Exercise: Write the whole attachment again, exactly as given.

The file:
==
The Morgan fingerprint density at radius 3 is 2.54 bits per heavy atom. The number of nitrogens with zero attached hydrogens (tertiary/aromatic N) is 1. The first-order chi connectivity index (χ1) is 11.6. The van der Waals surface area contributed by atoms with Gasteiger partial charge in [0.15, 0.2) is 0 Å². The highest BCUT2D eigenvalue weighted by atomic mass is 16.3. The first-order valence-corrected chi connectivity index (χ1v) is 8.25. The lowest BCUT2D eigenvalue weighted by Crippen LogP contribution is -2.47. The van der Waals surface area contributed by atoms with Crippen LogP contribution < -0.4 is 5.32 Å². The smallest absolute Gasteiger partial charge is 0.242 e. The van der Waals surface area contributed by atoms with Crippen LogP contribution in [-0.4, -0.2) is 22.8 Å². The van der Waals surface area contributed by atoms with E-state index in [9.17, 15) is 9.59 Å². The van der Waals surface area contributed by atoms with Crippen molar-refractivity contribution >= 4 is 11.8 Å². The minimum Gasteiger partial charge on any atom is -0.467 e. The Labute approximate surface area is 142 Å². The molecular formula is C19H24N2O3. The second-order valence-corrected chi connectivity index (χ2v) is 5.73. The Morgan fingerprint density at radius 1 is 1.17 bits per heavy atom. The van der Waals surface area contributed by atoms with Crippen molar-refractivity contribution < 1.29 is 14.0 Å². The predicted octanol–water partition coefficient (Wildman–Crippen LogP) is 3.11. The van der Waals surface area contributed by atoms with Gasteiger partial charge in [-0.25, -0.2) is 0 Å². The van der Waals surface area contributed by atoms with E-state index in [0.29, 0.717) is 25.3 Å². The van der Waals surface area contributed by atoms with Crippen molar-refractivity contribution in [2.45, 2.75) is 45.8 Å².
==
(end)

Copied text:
The Morgan fingerprint density at radius 3 is 2.54 bits per heavy atom. The number of nitrogens with zero attached hydrogens (tertiary/aromatic N) is 1. The first-order chi connectivity index (χ1) is 11.6. The van der Waals surface area contributed by atoms with Gasteiger partial charge in [0.15, 0.2) is 0 Å². The highest BCUT2D eigenvalue weighted by atomic mass is 16.3. The first-order valence-corrected chi connectivity index (χ1v) is 8.25. The lowest BCUT2D eigenvalue weighted by Crippen LogP contribution is -2.47. The van der Waals surface area contributed by atoms with Crippen LogP contribution < -0.4 is 5.32 Å². The smallest absolute Gasteiger partial charge is 0.242 e. The van der Waals surface area contributed by atoms with Crippen LogP contribution in [-0.4, -0.2) is 22.8 Å². The van der Waals surface area contributed by atoms with E-state index in [9.17, 15) is 9.59 Å². The van der Waals surface area contributed by atoms with Crippen molar-refractivity contribution >= 4 is 11.8 Å². The minimum Gasteiger partial charge on any atom is -0.467 e. The Labute approximate surface area is 142 Å². The molecular formula is C19H24N2O3. The second-order valence-corrected chi connectivity index (χ2v) is 5.73. The Morgan fingerprint density at radius 1 is 1.17 bits per heavy atom. The van der Waals surface area contributed by atoms with Crippen molar-refractivity contribution < 1.29 is 14.0 Å². The predicted octanol–water partition coefficient (Wildman–Crippen LogP) is 3.11. The van der Waals surface area contributed by atoms with Gasteiger partial charge in [-0.25, -0.2) is 0 Å². The van der Waals surface area contributed by atoms with E-state index in [0.29, 0.717) is 25.3 Å². The van der Waals surface area contributed by atoms with Crippen molar-refractivity contribution in [2.45, 2.75) is 45.8 Å².